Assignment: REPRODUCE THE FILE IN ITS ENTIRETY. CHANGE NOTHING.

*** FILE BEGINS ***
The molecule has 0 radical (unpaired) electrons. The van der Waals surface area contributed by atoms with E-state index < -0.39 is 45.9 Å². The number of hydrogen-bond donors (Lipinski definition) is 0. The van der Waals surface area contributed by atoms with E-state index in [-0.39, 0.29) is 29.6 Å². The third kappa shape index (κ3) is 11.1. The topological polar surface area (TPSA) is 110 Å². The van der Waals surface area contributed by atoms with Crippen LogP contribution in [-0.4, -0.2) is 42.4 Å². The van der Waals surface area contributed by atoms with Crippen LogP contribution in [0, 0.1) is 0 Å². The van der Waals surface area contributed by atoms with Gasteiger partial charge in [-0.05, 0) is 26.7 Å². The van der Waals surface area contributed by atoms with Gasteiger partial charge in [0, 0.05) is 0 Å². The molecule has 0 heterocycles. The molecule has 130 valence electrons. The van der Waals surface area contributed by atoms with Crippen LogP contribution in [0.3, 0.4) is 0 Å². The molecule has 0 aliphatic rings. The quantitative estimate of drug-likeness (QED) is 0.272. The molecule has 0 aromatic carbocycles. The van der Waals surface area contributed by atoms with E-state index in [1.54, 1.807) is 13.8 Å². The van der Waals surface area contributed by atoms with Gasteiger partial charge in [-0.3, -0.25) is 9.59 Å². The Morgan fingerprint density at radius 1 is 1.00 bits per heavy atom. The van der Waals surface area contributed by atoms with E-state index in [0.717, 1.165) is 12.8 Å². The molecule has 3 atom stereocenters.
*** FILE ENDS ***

The molecule has 0 radical (unpaired) electrons. The van der Waals surface area contributed by atoms with E-state index < -0.39 is 45.9 Å². The number of hydrogen-bond donors (Lipinski definition) is 0. The van der Waals surface area contributed by atoms with E-state index in [-0.39, 0.29) is 29.6 Å². The third kappa shape index (κ3) is 11.1. The topological polar surface area (TPSA) is 110 Å². The van der Waals surface area contributed by atoms with Crippen LogP contribution in [-0.4, -0.2) is 42.4 Å². The van der Waals surface area contributed by atoms with Crippen LogP contribution in [0, 0.1) is 0 Å². The van der Waals surface area contributed by atoms with Gasteiger partial charge in [-0.05, 0) is 26.7 Å². The van der Waals surface area contributed by atoms with Gasteiger partial charge in [0, 0.05) is 0 Å². The molecule has 0 heterocycles. The molecule has 130 valence electrons. The van der Waals surface area contributed by atoms with Crippen LogP contribution in [0.3, 0.4) is 0 Å². The molecule has 0 aliphatic rings. The quantitative estimate of drug-likeness (QED) is 0.272. The molecule has 0 aromatic carbocycles. The van der Waals surface area contributed by atoms with E-state index in [1.54, 1.807) is 13.8 Å². The van der Waals surface area contributed by atoms with Gasteiger partial charge in [-0.3, -0.25) is 9.59 Å². The Morgan fingerprint density at radius 1 is 1.00 bits per heavy atom. The van der Waals surface area contributed by atoms with E-state index in [0.717, 1.165) is 12.8 Å². The molecule has 3 atom stereocenters.